Barton added, “Allowing an animal to die by bleeding to death is inhumane. By their inactions, this dog suffered unnecessarily.”

Thuot disputed that account, and said the dog actually had had his spleen removed.

“He had a fast-growing mass on his spleen. This is common on older dogs, and our vet opted to remove the spleen immediately,” she said. “It was either euthanize him or remove the spleen and give him a chance.”

The dog, Topps, died a couple of weeks later in his sleep, likely as a result of the operation to remove his spleen, Thuot said.

The forensic veterinary report noted some improvements in cleanliness between Barton’s August visit and her November visit, but it said conditions were still not good.

“Although there has been an attempt to reduce the visible clutter, the conditions are still cluttered, filthy and indoor air-quality is poor with multiple areas having unacceptable levels of ammonia detectable in the air,” Barton wrote.

Volusia County Animal Services officers counted a total of 127 animals at the facility Jan. 15, including the 16 that were removed.

Thuot said the scrutiny on Journey’s End has come as a result of complaints from disgruntled former employees or volunteers who have been let go.

She said all the animals at Journey’s End with various afflictions receive the specialty care they need, disputing county officials’ accusations of inadequate care.

“Because of this, donations have risen,” Thuot said. “The public is fully supporting us.”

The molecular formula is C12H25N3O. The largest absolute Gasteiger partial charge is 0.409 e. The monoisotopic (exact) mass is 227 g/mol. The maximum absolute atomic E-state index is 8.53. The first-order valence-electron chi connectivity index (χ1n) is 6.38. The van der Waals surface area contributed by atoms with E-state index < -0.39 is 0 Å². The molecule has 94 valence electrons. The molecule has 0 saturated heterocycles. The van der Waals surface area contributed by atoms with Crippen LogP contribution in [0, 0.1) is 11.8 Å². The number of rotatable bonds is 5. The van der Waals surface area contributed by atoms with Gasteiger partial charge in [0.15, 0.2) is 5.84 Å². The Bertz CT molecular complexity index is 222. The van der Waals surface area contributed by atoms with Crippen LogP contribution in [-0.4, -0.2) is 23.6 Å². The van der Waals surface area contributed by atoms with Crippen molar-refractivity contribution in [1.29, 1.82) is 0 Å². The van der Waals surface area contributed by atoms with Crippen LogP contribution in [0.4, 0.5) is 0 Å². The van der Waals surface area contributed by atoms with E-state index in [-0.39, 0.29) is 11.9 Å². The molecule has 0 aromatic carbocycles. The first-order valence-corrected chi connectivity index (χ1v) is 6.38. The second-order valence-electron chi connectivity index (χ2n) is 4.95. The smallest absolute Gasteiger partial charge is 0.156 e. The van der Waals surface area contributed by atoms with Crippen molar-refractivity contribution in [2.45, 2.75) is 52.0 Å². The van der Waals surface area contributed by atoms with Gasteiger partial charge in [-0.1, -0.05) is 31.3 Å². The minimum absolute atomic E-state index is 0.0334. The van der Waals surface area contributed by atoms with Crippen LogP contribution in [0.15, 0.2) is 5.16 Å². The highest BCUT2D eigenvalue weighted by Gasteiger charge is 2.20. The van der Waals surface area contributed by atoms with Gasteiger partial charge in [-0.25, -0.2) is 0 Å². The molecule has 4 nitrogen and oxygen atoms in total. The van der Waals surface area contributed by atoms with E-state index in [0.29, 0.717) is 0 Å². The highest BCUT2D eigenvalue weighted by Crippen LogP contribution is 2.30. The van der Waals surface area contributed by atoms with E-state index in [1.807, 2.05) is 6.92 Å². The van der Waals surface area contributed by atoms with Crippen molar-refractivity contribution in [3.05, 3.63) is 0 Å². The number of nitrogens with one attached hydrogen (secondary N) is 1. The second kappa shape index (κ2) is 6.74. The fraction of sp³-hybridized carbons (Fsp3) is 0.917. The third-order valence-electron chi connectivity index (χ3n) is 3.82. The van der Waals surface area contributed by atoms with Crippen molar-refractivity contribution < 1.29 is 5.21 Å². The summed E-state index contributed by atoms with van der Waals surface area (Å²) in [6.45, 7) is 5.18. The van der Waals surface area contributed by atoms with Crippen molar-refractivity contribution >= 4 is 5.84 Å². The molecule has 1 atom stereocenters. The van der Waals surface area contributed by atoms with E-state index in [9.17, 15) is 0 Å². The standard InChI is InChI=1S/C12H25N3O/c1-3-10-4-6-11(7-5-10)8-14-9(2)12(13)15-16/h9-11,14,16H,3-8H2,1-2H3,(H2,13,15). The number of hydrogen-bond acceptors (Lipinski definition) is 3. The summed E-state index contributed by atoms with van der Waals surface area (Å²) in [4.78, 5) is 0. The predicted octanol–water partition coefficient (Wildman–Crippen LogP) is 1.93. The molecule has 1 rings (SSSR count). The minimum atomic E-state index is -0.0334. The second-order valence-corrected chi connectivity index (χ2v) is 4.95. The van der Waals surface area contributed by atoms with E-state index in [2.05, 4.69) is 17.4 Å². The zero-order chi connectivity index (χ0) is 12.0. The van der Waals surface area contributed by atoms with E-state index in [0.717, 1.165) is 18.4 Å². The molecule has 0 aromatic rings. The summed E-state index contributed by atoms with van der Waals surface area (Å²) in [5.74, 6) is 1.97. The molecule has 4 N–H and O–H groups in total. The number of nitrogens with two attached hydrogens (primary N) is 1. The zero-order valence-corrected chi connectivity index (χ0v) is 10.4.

As a result of the recent actions, she said a group of people are planning to renovate some areas of the sanctuary.

A Facebook group formed in the wake of the search-warrant execution, called Saving Journey’s End Animal Sanctuary, now has nearly 300 members.

A hearing will be scheduled within 30 days to determine the ultimate fate of the removed animals, as required by Florida law. Thuot said Journey’s End is determined to fight to get the animals back.

County spokesman Davidson said he recognized how emotional the situation was for Thuot, but said the action taken was in the best interests of the animals.

“We realize that this is a really emotional issue for Florence. It’s emotional for us as well,” he said. “They love the animals, and we do as well. We all want the same thing, and that is the very best care for the animals that are being housed here.”

Davidson denied that county officials were seeking to shut down the sanctuary.

“The county has been engaging Journey’s End and their attorney for the last six months and providing them with suggestions and recommendations on what they can do to improve their operations,” he said. “And we will continue with those efforts going forward.”


Please enter your comment!
Please enter your name here